Parents and even one member of its own board of education were understandably frustrated at a budget forum at the Bridgehampton School earlier this month when it was announced the district has proposed money to support the hiring of additional administrators, while parents report a lack of teachers has resulted in too few class options for students in the upper grades of high school.
It was not long ago, in 2018, under the leadership of then-Superintendent Lois Favre that the Bridgehampton School District had a total of three administrators: Ms. Favre in both the superintendent’s role and as the school principal, current principal Mike Miller in the assistant principal’s seat and current superintendent Robert Hauser in the role of business administrator. If approved by the board and eventually voters at the polls, the Bridgehampton School just one year later would have as many as six administrators — a superintendent, principal, assistant principal, business administrator, a director of pupil personnel services and English as a new language and a director of curriculum.
While two of three new administrative positions have already been hired, using unassigned fund balance to pay for those positions, all three must be budgeted for in the next budget at a total cost of $373,370 — nearly three times the amount the district has proposed to budget for new teacher salaries. In the meantime, there are a number of parents expressing concerns about their children not having enough classes to fill their schedules, while others are calling for more competitive Advanced Placement (AP) options.
Even more concerning is there has not been a detailed public presentation about the real need for the administrative positions. Has enrollment increased at the Bridgehampton School? Yes. While the Western Suffolk Board of Cooperative Educational Services predicted enrollment would be roughly 197 at the Bridgehampton School in the 2023-2024 school year, Mr. Hauser estimates next year the school will house a total of 240 students in pre-kindergarten through 12thgrade. That increase, and the projected jump in enrollment BOCES previously predicted, was certainly justification to support the expansion of the Bridgehampton School, which was an easy endorsement after touring the school’s cramped quarters and with no fruitful talks about consolidation between any South Fork school districts on the table.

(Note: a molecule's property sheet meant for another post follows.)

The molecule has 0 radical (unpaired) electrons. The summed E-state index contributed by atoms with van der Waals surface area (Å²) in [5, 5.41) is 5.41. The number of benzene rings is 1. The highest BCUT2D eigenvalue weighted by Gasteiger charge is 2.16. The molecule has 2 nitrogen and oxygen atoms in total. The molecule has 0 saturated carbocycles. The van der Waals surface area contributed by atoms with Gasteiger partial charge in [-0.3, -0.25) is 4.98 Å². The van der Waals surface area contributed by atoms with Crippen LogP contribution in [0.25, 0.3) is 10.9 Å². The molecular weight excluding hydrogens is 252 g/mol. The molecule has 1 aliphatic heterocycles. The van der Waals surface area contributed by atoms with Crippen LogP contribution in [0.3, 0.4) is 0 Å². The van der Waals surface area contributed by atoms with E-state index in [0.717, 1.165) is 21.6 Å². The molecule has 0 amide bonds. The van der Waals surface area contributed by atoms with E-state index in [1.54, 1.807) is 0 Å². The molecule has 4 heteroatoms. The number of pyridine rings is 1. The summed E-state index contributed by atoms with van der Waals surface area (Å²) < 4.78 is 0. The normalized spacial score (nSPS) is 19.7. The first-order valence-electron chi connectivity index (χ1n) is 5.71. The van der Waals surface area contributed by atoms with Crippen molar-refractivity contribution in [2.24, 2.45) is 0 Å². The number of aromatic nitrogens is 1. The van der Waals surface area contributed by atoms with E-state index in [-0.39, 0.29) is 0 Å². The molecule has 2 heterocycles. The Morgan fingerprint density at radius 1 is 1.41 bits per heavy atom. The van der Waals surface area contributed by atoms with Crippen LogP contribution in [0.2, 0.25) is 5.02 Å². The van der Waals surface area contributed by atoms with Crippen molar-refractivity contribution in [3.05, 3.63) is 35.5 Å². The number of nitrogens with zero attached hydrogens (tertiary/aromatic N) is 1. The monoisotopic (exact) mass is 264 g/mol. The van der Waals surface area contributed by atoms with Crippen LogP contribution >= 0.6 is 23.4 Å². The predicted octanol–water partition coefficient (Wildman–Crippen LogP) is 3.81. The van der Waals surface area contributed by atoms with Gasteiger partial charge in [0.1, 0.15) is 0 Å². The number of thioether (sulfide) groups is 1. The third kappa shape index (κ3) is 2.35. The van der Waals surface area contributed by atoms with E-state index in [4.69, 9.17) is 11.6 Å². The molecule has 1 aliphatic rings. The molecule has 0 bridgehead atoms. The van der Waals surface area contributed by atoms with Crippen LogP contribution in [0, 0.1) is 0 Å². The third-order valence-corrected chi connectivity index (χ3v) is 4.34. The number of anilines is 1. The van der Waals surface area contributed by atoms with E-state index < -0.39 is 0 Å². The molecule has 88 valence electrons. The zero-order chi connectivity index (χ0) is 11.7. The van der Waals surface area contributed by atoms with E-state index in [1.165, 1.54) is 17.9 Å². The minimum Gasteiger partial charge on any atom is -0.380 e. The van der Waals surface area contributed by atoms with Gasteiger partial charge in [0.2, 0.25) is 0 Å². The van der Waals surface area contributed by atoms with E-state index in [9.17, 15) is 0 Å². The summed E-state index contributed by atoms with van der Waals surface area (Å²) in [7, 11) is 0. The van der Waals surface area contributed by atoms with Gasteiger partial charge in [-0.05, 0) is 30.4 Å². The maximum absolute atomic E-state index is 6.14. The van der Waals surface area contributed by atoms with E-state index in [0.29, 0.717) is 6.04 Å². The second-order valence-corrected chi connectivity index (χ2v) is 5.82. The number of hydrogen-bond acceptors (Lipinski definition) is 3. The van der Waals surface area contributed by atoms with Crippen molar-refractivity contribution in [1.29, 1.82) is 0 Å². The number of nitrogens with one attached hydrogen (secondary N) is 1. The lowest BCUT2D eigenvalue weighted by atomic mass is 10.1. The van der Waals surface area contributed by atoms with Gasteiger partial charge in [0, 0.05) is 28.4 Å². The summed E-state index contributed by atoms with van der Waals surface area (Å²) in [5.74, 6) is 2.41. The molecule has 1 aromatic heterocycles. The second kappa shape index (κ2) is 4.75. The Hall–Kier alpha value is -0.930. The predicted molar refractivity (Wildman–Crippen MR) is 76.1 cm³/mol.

All that said, it is troubling that there seems to be a push — now in Bridgehampton and certainly in other school districts as well — for top-heavy administration, which tends to result in less funding for programming and teachers. Just as it was not long ago that the Bridgehampton School had only a handful of administrators running a successful program, it was also not long ago that there was an earnest conversation about reducing administrative costs through shared services in an effort to increase programming and opportunity for the children. In a region with more than its fair share of school districts, it is time to reignite some urgency behind that discussion.